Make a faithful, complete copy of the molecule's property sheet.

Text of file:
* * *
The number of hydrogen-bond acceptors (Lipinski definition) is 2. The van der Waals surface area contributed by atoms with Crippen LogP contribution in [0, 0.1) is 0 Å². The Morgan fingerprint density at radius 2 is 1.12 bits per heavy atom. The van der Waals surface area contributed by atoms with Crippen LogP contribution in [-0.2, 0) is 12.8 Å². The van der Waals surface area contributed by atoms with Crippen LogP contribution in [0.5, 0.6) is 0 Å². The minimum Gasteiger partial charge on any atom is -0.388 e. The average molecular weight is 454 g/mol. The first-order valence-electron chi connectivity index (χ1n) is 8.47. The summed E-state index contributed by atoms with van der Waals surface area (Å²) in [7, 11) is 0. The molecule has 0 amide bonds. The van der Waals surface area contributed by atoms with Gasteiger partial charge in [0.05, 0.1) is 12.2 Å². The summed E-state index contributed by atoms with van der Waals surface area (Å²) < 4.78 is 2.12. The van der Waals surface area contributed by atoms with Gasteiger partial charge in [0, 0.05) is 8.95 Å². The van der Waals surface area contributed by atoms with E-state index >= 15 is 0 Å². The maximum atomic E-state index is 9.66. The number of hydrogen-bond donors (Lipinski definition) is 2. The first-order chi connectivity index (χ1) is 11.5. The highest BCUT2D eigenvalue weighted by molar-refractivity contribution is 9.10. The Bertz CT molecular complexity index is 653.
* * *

The number of hydrogen-bond acceptors (Lipinski definition) is 2. The van der Waals surface area contributed by atoms with Crippen LogP contribution in [0, 0.1) is 0 Å². The Morgan fingerprint density at radius 2 is 1.12 bits per heavy atom. The van der Waals surface area contributed by atoms with Crippen LogP contribution in [-0.2, 0) is 12.8 Å². The van der Waals surface area contributed by atoms with Crippen LogP contribution in [0.5, 0.6) is 0 Å². The minimum Gasteiger partial charge on any atom is -0.388 e. The average molecular weight is 454 g/mol. The first-order valence-electron chi connectivity index (χ1n) is 8.47. The summed E-state index contributed by atoms with van der Waals surface area (Å²) in [7, 11) is 0. The molecule has 0 amide bonds. The van der Waals surface area contributed by atoms with Gasteiger partial charge in [0.05, 0.1) is 12.2 Å². The summed E-state index contributed by atoms with van der Waals surface area (Å²) < 4.78 is 2.12. The van der Waals surface area contributed by atoms with Gasteiger partial charge in [0, 0.05) is 8.95 Å². The van der Waals surface area contributed by atoms with E-state index >= 15 is 0 Å². The maximum atomic E-state index is 9.66. The number of hydrogen-bond donors (Lipinski definition) is 2. The first-order chi connectivity index (χ1) is 11.5. The highest BCUT2D eigenvalue weighted by molar-refractivity contribution is 9.10. The Bertz CT molecular complexity index is 653.